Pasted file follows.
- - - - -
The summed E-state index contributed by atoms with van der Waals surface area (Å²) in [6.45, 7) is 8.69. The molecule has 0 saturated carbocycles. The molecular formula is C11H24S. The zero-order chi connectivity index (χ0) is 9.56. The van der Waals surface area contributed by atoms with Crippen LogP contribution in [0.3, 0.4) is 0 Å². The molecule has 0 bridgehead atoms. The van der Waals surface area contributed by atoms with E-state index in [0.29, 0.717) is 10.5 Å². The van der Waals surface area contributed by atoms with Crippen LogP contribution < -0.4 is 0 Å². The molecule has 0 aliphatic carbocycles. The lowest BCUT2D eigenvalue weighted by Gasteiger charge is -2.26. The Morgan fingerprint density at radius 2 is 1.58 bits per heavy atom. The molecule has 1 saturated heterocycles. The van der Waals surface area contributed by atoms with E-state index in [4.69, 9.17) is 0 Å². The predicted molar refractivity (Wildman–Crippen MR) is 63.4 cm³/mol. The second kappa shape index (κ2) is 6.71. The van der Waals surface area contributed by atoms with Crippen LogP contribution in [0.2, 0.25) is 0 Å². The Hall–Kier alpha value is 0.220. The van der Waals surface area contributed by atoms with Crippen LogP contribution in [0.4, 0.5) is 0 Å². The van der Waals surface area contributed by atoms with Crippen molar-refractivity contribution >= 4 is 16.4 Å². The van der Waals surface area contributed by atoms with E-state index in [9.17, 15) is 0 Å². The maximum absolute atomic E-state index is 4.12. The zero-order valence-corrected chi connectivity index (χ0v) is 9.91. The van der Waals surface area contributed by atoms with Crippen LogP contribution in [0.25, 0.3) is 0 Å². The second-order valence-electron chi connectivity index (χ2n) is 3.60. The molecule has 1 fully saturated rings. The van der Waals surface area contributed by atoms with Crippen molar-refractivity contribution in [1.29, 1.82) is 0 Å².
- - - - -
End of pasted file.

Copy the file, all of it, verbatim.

The summed E-state index contributed by atoms with van der Waals surface area (Å²) in [6.45, 7) is 8.69. The molecule has 0 saturated carbocycles. The molecular formula is C11H24S. The zero-order chi connectivity index (χ0) is 9.56. The van der Waals surface area contributed by atoms with Crippen LogP contribution in [0.3, 0.4) is 0 Å². The molecule has 0 bridgehead atoms. The van der Waals surface area contributed by atoms with E-state index in [0.29, 0.717) is 10.5 Å². The van der Waals surface area contributed by atoms with Crippen LogP contribution < -0.4 is 0 Å². The molecule has 0 aliphatic carbocycles. The lowest BCUT2D eigenvalue weighted by Gasteiger charge is -2.26. The Morgan fingerprint density at radius 2 is 1.58 bits per heavy atom. The molecule has 1 saturated heterocycles. The van der Waals surface area contributed by atoms with E-state index in [4.69, 9.17) is 0 Å². The predicted molar refractivity (Wildman–Crippen MR) is 63.4 cm³/mol. The second kappa shape index (κ2) is 6.71. The van der Waals surface area contributed by atoms with Crippen LogP contribution in [0.2, 0.25) is 0 Å². The Hall–Kier alpha value is 0.220. The van der Waals surface area contributed by atoms with Crippen LogP contribution in [0.4, 0.5) is 0 Å². The van der Waals surface area contributed by atoms with Crippen molar-refractivity contribution >= 4 is 16.4 Å². The van der Waals surface area contributed by atoms with E-state index in [9.17, 15) is 0 Å². The maximum absolute atomic E-state index is 4.12. The zero-order valence-corrected chi connectivity index (χ0v) is 9.91. The van der Waals surface area contributed by atoms with Crippen LogP contribution in [0.25, 0.3) is 0 Å². The second-order valence-electron chi connectivity index (χ2n) is 3.60. The molecule has 1 fully saturated rings. The van der Waals surface area contributed by atoms with Crippen molar-refractivity contribution in [1.29, 1.82) is 0 Å².